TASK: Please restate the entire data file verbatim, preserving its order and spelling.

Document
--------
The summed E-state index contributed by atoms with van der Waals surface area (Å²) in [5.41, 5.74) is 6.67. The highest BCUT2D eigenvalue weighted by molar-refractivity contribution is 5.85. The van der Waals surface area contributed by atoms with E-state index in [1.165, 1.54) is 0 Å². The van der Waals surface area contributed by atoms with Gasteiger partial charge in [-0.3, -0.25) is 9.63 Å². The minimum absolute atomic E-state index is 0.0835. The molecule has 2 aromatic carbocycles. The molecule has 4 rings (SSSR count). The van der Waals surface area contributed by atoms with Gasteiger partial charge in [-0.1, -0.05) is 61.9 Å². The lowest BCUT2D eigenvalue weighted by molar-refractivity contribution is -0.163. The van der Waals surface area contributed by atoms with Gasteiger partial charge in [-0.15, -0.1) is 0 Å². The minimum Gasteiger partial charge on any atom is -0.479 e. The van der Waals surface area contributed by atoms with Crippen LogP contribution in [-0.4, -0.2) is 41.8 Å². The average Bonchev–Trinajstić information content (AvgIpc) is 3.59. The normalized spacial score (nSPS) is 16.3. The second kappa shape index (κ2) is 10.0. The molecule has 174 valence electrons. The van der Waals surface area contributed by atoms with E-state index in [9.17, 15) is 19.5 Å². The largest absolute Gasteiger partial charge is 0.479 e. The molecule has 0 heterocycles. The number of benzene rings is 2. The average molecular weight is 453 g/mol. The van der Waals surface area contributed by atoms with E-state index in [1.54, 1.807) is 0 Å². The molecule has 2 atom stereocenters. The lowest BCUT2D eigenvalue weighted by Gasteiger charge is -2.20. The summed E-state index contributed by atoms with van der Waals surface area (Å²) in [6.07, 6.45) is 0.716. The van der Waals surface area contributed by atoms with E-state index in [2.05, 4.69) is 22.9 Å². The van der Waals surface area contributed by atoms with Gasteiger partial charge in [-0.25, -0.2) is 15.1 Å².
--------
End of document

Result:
The summed E-state index contributed by atoms with van der Waals surface area (Å²) in [5.41, 5.74) is 6.67. The highest BCUT2D eigenvalue weighted by molar-refractivity contribution is 5.85. The van der Waals surface area contributed by atoms with E-state index in [1.165, 1.54) is 0 Å². The van der Waals surface area contributed by atoms with Gasteiger partial charge in [-0.3, -0.25) is 9.63 Å². The minimum absolute atomic E-state index is 0.0835. The molecule has 2 aromatic carbocycles. The molecule has 4 rings (SSSR count). The van der Waals surface area contributed by atoms with Gasteiger partial charge in [-0.1, -0.05) is 61.9 Å². The lowest BCUT2D eigenvalue weighted by molar-refractivity contribution is -0.163. The van der Waals surface area contributed by atoms with Gasteiger partial charge in [-0.15, -0.1) is 0 Å². The minimum Gasteiger partial charge on any atom is -0.479 e. The van der Waals surface area contributed by atoms with Crippen LogP contribution in [-0.4, -0.2) is 41.8 Å². The average Bonchev–Trinajstić information content (AvgIpc) is 3.59. The normalized spacial score (nSPS) is 16.3. The second kappa shape index (κ2) is 10.0. The molecule has 174 valence electrons. The van der Waals surface area contributed by atoms with E-state index in [9.17, 15) is 19.5 Å². The largest absolute Gasteiger partial charge is 0.479 e. The molecule has 0 heterocycles. The number of benzene rings is 2. The average molecular weight is 453 g/mol. The van der Waals surface area contributed by atoms with E-state index in [1.54, 1.807) is 0 Å². The molecule has 2 atom stereocenters. The lowest BCUT2D eigenvalue weighted by Gasteiger charge is -2.20. The summed E-state index contributed by atoms with van der Waals surface area (Å²) in [6.07, 6.45) is 0.716. The van der Waals surface area contributed by atoms with E-state index in [2.05, 4.69) is 22.9 Å². The van der Waals surface area contributed by atoms with Gasteiger partial charge in [-0.25, -0.2) is 15.1 Å².